Ukrainian Institute/Fletcher House/Sinclair Mansion

One of New York City’s most impressive turn-of-the-century structures—located on 5th Avenue at 79th Street—houses the Ukrainian Institute. The mansion was built in 1899 for Isaac D. Fletcher—businessman, art collector and museum benefactor. It was designed in the elaborate Châteauesque style by C.P.H. Gilbert, who was known for many notable palatial residences for the wealthy. Châteauesque, inspired by the 16th…

Grove Court—the Setting of O.Henry‘s Story

Grove Court was the setting of O. Henry‘s “The Last Leaf,” which tells the story of a sick woman who—looking from her sick bed at a vine through her window—convinces herself that she’ll die when the last leaf falls. But thanks to the power of art, she never sees the last leaf fall. A frustrated,…

The Keys to Gramercy Park

The dignified tranquility of Manhattan’s only private park is ensured by the heavy locks on the park’s gates. The park has been functioning as a private front yard for the Gramercy home owners since being gated in the 1830s and locked in 1844. Ever since Mr. Ruggles, a visionary developer, deeded the land, Gramercy Park…

Gramercy Park—from Swamp to Private Park

This charming little park can only be enjoyed from the outside . . . unless you happen to have a key. The general public is welcome to stroll around or stare into the park through the fence but is not allowed in. Gramercy Park has a rare distinction of being the only private park in…

Northern Dispensary—an Empty Building at the Heart of the West Village

Reflecting Greenwich Village’s highly irregular street patterns, one side of the triangular Northern Dispensary faces two streets (Christopher and Grove), while the other two sides form the corner of Waverly Place and . . . Waverly Place! And this is not even the strangest thing about the building. The peculiar structure stands empty in one…

Hangman’s Elm—the Oldest Living Tree in Manhattan

The sprawling English elm, which has been standing at the northwest corner of Washington Square Park for the last 300 years, is the oldest living tree in Manhattan. It was planted in 1679, a mere 15 years after the English took over the Dutch colony of New Amsterdam and renamed it New York. The tree’s…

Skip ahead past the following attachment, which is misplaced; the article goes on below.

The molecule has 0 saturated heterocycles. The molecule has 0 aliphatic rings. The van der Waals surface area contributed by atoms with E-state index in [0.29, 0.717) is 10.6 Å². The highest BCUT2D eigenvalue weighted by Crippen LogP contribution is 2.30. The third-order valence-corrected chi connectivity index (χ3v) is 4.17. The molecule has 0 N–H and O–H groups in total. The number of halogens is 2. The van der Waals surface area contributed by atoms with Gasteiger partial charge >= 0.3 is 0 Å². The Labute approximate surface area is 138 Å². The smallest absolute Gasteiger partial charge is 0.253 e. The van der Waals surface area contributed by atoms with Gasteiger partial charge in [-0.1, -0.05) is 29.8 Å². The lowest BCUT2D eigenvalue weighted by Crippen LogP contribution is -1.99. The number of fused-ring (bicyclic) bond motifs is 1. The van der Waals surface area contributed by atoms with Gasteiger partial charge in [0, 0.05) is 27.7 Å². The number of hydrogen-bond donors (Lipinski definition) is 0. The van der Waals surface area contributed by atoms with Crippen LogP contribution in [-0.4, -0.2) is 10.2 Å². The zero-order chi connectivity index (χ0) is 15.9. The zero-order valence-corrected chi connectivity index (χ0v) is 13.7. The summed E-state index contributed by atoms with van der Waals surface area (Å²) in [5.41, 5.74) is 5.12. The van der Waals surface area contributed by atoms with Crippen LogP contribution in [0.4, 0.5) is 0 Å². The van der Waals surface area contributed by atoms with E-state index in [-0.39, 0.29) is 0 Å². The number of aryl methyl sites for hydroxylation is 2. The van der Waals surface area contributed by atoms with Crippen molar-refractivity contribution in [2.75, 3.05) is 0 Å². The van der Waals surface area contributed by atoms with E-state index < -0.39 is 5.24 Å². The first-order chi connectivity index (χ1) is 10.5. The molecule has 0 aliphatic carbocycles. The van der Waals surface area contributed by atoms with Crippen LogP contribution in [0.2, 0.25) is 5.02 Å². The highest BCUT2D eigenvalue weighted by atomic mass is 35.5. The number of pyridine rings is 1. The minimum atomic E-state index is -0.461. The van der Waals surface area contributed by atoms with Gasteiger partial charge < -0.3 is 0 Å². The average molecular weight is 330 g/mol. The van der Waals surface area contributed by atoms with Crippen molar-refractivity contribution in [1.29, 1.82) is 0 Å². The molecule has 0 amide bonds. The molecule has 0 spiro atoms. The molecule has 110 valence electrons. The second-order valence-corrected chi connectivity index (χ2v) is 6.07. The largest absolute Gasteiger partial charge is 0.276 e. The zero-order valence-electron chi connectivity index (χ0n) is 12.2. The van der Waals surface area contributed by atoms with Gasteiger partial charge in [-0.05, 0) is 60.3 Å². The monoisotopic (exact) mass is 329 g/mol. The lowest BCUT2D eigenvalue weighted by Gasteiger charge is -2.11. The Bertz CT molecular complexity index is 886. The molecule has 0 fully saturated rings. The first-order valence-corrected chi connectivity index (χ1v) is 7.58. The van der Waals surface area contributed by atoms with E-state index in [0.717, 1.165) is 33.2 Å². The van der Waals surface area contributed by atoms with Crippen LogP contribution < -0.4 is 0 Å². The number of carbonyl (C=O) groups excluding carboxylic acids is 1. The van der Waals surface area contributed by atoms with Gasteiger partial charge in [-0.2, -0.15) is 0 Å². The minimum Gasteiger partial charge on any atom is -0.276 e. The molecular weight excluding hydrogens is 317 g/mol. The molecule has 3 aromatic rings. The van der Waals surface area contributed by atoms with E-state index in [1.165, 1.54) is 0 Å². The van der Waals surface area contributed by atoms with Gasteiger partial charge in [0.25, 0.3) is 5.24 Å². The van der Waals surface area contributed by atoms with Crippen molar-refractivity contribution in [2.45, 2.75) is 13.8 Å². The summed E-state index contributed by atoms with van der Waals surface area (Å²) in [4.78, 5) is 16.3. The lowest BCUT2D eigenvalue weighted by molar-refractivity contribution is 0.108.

12 Gay Street: Where the Ghosts still come to Party

This quiet house on Gay Street, built in 1827, was once a bustling speakeasy and the home of a mayor’s mistress. Thanks to its name, this charming little street happens to be one of the city’s most photographed.  Alas, it was called “Gay Street” long before the word “gay” developed its present meaning. The street…

House of Death

This serene-looking brownstone, built in the 1850s, witnessed 22 deaths. Their spirits never left . . . This dignified yet unremarkable house that stands on one of the Greenwich Village’s loveliest blocks, has earned a reputation as one of the most haunted places in the city. Built in the 1850s as a single family house,…

75½ Bedford Street: A Tiny House with a Huge History

This tiny, 9 1/2-foot-wide house used to be a carriage entranceway for the neighboring house, but in 1873 was turned into a small home—the narrowest in the city! From then on, it was owned by various tradespeople, functioning at different times as a cobbler’s shop and even as a candy factory. But its life as a…

St. Paul’s—a Chapel Older than the United States

Built in 1766, St. Paul’s is New York City’s oldest public building in continuous use as well as Manhattan’s oldest surviving church building. After Manhattan fell to the British in 1776, a raging fire set the city ablaze. Nobody knows for certain whether the fire was an accident or an act of arson by retreating…

New York City Hall

The first city hall in Manhattan was built the mid-17th century by the Dutch. It was located in the City Tavern on Pearl Street and served beer. The city’s second city hall, built at the beginning of 18th century by the British, stood on Wall Street. After the British were gone and New York City…

Cartier Building—A Pearl of Fifth Avenue

It’s not so much the shimmering beauty of natural pearls that made them more valuable than diamonds during the Gilded Age, but rather the danger inherent in the task of finding the perfect pearl. The divers plunged deep into the waters in search of the gems—alas, most of the mollusks were empty or the pearls…